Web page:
We look at some of the important clauses in commercial lease agreements that tenants should scrutinise, to get the best deal and avoid legal hassles at a later date
When taking a commercial space on rent, an agreement for the same needs to be carefully executed. There is usually a huge rental outgo in commercial establishments and hence, the premises to be taken on rent must be thoroughly checked. The rental agreement forms an important part of your business and the conditions therein, will impact your business and activities, as long as you are in those premises. A lease agreement is usually drafted by the landlord and thus, may contain several conditions that favour the landlord. Even if the lease agreement is being prepared by a broker, using a common template, there are some specific clauses that tenants should check for.
Try to get a competitor clause in the lease agreement. A competitor clause will prevent the landlord from leasing out space in the same building, in which you are moving, to your competitor. This can be particularly useful, if you are a retailer.
Concessions in rent
Check if the landlord is willing to give certain relaxations, like waiver of the rent for the first one or two months of the lease duration. Landlords are usually pliable, if the premises have been vacant for quite some time. Other relaxations can include sharing of renovation costs or a paint job for the premises, at the expense of the landlord.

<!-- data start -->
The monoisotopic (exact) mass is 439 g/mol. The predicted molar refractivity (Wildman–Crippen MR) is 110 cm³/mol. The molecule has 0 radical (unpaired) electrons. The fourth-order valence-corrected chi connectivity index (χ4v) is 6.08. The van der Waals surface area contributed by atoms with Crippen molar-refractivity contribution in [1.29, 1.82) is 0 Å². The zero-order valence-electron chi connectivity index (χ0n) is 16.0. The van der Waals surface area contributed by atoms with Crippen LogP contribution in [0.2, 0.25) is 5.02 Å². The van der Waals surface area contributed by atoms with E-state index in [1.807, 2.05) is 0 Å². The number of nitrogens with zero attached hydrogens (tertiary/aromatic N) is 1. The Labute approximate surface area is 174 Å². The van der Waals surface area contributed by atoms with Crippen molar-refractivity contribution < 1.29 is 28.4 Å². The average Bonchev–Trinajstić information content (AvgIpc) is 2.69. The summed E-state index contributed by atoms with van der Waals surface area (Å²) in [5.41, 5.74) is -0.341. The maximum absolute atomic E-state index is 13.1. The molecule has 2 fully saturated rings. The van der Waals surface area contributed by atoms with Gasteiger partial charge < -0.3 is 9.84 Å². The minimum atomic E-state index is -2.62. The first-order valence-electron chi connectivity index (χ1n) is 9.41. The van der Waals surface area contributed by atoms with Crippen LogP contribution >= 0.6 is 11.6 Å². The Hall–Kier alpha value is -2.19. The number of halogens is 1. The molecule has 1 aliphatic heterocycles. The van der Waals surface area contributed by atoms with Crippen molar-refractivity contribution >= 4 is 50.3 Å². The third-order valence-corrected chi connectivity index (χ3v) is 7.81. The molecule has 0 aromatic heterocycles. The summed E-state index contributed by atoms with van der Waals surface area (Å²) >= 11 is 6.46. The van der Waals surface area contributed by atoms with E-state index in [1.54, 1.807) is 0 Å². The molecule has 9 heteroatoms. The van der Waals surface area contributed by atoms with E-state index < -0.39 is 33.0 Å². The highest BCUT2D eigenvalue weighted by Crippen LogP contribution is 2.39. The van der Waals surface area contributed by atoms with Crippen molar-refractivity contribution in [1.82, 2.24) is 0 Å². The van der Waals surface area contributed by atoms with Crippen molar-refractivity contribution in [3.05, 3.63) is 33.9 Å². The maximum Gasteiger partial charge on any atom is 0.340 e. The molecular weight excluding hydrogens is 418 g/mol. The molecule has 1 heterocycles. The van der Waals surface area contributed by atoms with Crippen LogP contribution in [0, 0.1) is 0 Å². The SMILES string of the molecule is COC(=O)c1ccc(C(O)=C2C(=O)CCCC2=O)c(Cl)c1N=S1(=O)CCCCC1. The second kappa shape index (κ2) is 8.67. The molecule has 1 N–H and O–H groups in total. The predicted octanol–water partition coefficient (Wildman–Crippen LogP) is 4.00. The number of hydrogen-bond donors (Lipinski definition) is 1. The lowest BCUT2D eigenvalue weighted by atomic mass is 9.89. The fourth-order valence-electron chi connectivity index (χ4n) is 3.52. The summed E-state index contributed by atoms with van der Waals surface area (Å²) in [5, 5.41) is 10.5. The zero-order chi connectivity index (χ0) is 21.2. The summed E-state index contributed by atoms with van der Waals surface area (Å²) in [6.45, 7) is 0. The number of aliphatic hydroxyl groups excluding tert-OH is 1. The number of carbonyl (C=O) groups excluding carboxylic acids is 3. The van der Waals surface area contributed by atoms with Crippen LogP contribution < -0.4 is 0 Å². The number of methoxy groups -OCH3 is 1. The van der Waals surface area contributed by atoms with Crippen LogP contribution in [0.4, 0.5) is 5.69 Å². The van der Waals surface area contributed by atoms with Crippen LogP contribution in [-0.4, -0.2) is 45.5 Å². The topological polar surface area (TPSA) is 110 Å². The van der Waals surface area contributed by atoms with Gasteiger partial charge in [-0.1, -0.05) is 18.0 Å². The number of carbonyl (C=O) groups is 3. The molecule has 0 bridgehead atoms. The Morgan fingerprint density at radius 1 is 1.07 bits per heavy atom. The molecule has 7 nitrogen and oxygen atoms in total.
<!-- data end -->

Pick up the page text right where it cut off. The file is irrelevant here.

Gross rent lease or net rent lease
There should be clarity between you and your landlord, about the components other than the rent, like property tax, maintenance charges, insurance and expenses towards common areas. In a gross rental deed, you will pay the rent and all of the other applicable expenses. In a net lease deed, you will pay only the base rent. In the case of a net lease deed, the rent will be lower but be clear about all the incidental expenses. Check out the electricity meters and see if you will get a separate bill or whether it will be combined with another tenants and if so, how will each tenant’s charges be ascertained.
At times, the tenant may need to carry out renovations or make improvements to the premises, for running the business. This will require the consent of the landlord. Try to get a clause inserted in the agreement for the landlord to give complete or partial compensation, for the renovations. This will be easier to do if the landlord is an individual, rather than a company.
Lease termination conditions
Check the conditions under which the landlord can terminate the lease, as these can often be rigid. One should also plan for circumstances where the building is sold by the landlord, while the lease tenure has not ended.
Lease renewal clause